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When it comes to backup and recovery, what can go wrong will go wrong.
"What we see typically is backup windows are missed. I'm going to say something a little different. Just plan on them being missed," said George Crump during his presentation at Storage Decisions in discussing backup problems. "Here's another one: Plan on backup jobs failing."
Crump said that getting 100% perfection for every data protection measure in a large enterprise is "really hard." He said that environments should be built with the assumption that backup problems will appear at some point.
While cloud backup is now being pushed for DR, it has its limits, and services can vary widely from vendor to vendor. Crump gave an example of a cloud backup vendor who claimed any application could be run from the vendor's cloud and that their service could replace tape.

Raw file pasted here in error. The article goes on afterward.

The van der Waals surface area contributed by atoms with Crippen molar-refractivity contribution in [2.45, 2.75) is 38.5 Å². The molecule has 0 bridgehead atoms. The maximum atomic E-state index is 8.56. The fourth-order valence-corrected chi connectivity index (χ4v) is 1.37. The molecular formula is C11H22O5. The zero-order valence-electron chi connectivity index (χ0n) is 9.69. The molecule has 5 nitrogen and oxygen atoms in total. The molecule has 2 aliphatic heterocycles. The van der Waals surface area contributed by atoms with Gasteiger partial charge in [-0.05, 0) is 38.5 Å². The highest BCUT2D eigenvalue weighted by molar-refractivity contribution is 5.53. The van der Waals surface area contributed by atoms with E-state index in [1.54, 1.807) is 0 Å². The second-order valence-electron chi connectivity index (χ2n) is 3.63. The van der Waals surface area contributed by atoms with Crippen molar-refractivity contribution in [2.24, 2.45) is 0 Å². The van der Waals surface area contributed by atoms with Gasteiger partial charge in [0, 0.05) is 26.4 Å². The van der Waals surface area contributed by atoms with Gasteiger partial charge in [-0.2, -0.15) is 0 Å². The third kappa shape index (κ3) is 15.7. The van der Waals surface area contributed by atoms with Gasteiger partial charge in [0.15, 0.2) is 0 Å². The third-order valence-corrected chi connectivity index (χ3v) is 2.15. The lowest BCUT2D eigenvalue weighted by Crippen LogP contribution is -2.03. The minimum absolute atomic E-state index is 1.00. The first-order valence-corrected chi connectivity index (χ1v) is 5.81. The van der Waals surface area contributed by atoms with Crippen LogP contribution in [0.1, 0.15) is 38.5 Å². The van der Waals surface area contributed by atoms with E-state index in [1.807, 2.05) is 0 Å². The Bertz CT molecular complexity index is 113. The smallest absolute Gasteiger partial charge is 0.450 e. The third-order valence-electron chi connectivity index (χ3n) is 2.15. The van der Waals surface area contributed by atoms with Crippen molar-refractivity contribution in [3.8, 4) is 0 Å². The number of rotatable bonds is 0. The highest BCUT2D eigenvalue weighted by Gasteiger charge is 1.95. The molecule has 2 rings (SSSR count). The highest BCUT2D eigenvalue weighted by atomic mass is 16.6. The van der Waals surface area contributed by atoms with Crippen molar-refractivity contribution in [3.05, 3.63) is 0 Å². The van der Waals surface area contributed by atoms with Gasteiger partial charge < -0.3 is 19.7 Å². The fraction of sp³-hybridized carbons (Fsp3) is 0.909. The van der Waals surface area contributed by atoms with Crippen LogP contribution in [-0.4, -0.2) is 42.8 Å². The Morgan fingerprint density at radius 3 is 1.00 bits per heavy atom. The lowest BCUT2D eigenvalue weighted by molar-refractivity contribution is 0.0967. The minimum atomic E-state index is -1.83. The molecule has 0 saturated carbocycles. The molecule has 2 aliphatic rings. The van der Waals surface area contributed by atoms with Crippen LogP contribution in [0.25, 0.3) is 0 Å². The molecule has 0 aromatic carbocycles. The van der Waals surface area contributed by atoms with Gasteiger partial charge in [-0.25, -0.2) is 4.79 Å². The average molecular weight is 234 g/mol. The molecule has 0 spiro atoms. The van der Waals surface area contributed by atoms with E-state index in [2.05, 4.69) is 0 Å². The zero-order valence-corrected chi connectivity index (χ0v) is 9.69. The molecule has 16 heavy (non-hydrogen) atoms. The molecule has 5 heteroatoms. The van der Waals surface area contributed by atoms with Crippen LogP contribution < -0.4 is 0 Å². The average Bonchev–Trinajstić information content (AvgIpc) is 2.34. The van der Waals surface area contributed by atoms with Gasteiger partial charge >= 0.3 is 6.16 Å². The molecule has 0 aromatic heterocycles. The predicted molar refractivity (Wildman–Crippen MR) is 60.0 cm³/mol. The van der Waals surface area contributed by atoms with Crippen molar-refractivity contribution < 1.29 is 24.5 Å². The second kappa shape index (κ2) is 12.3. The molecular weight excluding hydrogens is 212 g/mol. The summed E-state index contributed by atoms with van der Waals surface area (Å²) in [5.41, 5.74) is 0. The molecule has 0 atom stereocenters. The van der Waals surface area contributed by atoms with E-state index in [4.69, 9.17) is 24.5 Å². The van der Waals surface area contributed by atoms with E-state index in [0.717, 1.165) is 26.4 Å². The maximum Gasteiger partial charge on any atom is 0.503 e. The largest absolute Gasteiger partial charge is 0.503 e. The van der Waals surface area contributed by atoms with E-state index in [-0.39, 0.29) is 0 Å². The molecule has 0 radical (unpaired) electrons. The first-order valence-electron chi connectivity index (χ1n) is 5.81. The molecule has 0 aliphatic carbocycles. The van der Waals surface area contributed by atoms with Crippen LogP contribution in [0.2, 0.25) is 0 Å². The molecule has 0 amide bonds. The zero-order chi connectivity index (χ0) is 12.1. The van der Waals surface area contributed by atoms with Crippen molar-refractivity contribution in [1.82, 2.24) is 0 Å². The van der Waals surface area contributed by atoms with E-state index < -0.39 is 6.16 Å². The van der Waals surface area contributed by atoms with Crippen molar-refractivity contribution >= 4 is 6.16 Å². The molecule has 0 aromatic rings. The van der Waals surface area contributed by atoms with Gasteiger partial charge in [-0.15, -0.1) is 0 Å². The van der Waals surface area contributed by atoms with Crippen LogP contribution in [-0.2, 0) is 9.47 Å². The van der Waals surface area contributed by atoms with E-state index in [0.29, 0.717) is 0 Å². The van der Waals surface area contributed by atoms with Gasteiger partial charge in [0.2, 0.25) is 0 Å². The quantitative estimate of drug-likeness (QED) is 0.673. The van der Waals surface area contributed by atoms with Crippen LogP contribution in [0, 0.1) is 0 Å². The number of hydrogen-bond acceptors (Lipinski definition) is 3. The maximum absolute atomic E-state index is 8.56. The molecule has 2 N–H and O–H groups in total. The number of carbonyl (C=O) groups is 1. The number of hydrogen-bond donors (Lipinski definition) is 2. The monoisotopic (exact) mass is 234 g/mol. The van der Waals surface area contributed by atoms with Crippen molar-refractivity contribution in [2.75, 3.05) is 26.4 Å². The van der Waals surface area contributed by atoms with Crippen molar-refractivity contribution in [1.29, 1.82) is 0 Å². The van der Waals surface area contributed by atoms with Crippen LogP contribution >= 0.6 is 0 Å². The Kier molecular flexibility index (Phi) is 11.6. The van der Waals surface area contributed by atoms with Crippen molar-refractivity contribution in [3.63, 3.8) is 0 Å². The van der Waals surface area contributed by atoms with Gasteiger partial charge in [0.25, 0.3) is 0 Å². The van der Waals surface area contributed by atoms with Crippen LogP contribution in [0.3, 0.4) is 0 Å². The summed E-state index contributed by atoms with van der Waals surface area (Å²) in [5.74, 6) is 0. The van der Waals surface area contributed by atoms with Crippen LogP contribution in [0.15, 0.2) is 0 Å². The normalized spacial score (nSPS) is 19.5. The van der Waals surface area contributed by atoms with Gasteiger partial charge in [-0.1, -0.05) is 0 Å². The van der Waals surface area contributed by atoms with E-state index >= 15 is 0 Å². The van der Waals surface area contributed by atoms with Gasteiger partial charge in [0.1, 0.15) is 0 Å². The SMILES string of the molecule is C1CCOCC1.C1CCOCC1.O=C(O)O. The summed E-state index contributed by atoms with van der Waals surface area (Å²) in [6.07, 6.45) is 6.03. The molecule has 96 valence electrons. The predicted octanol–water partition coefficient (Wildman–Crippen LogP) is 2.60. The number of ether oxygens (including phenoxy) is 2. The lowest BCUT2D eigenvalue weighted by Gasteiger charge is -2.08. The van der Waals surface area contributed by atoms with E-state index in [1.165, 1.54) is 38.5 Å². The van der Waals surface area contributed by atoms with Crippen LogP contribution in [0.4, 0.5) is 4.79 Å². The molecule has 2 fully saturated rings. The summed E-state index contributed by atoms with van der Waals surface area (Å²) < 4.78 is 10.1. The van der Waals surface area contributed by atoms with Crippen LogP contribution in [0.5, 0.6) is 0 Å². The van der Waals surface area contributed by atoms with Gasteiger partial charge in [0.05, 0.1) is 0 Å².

But the vendor does not offer a service-level agreement (SLA) to guarantee a customer's access to data and applications stored in the cloud.
"I'm not against disaster recovery in the cloud. I'm against being there forever if you don't want to be," said Crump. "And if you want to be, I want to have an SLA that says, 'Yes, your application is going to run perfectly well in the cloud.'"
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